Donald Trump’s Debate Conspiracy Theory Just Gained Some Evidence
On Friday, the Commission on Presidential Debates admitted in a statement that Republican presidential candidate Donald Trump's audio had "issues" during the first debate this Monday: "Regarding the first debate, there were issues regarding Donald Trump's audio that affected the sound level in the debate hall."
Since his debate performance (which has largely been viewed as a losing one), Trump has been complaining about the microphone he was issued. Trump said, "And they also had, gave me a defective mic. Did you notice that? My mic was defective within the room." However, the Commission did not note any problems with the microphone, so the statement doesn't quite jive with Trump's complaint. Still, the Commission's remarks also appeared rather vague to some. The Atlantic's David A. Graham noted, "We’ve called the commission to ask what that means, but have not heard back yet. Presumably, they are receiving dozens of such queries."
It was easy for many to toss away Trump's microphone complaints because they fed his months-long rant about the election being "rigged" against him. As Graham noted, Trump also has a history of blaming technical equipment malfunctions for some major campaign missteps — like when he didn't denounce the support of former Ku Klux Klan grand wizard David Duke in an interview with CNN's Jake Tapper. After the uproar following Trump's refusal to disavow Duke, he later blamed it on not being able to hear well because CNN gave him a bad earpiece.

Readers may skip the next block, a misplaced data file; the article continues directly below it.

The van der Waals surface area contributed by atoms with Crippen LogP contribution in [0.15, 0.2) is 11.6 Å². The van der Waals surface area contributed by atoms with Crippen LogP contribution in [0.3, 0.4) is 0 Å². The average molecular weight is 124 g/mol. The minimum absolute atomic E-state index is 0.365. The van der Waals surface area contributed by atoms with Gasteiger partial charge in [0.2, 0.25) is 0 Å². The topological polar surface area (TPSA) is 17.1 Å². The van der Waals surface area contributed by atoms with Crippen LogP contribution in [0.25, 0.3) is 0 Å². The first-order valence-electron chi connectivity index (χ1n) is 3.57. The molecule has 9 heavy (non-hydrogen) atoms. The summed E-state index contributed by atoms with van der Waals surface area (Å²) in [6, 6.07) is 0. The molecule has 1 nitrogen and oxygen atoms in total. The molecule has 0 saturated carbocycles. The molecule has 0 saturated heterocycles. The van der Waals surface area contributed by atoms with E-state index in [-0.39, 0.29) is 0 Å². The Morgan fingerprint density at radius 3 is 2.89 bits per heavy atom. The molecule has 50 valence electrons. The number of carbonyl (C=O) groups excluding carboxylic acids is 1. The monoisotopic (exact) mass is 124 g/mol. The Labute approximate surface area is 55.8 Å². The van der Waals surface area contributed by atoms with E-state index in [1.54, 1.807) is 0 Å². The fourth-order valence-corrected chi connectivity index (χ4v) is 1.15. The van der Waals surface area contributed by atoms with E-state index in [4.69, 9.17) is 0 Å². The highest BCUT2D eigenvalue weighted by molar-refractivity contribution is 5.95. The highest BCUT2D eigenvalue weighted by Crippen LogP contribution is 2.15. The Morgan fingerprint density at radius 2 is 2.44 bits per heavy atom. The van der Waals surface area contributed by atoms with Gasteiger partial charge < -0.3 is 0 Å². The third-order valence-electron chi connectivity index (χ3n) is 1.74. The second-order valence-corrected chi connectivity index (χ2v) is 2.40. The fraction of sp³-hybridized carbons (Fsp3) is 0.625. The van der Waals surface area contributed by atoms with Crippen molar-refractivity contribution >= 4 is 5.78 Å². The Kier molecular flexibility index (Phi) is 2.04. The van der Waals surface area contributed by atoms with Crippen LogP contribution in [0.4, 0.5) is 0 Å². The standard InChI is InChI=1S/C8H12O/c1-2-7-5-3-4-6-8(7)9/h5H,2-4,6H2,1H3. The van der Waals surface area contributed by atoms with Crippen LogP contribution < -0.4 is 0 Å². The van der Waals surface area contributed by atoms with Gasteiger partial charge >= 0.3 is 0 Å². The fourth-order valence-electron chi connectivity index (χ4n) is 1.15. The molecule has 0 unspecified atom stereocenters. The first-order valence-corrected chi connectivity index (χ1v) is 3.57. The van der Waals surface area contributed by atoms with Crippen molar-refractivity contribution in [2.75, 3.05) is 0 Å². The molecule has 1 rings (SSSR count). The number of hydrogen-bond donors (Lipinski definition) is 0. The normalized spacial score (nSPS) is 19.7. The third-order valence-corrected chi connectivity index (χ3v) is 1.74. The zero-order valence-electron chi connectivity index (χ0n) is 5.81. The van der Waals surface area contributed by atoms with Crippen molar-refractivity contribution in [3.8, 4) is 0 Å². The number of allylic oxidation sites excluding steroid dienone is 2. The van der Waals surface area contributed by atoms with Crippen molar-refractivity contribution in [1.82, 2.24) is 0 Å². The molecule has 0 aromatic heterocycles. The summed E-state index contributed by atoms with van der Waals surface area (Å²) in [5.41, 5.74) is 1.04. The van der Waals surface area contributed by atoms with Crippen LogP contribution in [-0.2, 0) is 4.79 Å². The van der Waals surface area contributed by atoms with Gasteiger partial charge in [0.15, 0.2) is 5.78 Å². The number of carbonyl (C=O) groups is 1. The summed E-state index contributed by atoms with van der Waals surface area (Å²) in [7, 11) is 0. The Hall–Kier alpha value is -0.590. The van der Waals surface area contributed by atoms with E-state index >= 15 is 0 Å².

According to a CNN/ORC post-debate poll, by a larger margin, viewers thought Clinton won the first debate Monday at Hofstra University — 62 percent thought the former secretary of state came out on top, while 27 percent considered Trump the winner. The poll also found viewers thought Clinton had a "better understanding" of the issues, 2-to-1.
By some accounts, Clinton's debate performance carried her through to higher polling numbers by the end of the week. On Thursday, Public Policy Polling released stats on key battleground states, and Clinton was holding onto leads in five big ones: Colorado, Florida, North Carolina, Pennsylvania, and Virginia.
By no means is it clear that the debate alone is responsible for Clinton's recent gains. Following the debate, Trump appeared to spiral, focusing on making negative comments about former Miss Universe, Alicia Machado, which raised concerns about his presidential temperament. USA Today even broke with its tradition of not endorsing candidate to issue a non-endorsement of Trump.
When Trump complained about his microphone, Clinton responded, "Anybody who complains about the microphone is not having a good night." Political analysts will be sure to watch if the new evidence for Trump's debate complaints will help him dismantle Clinton's recent bump.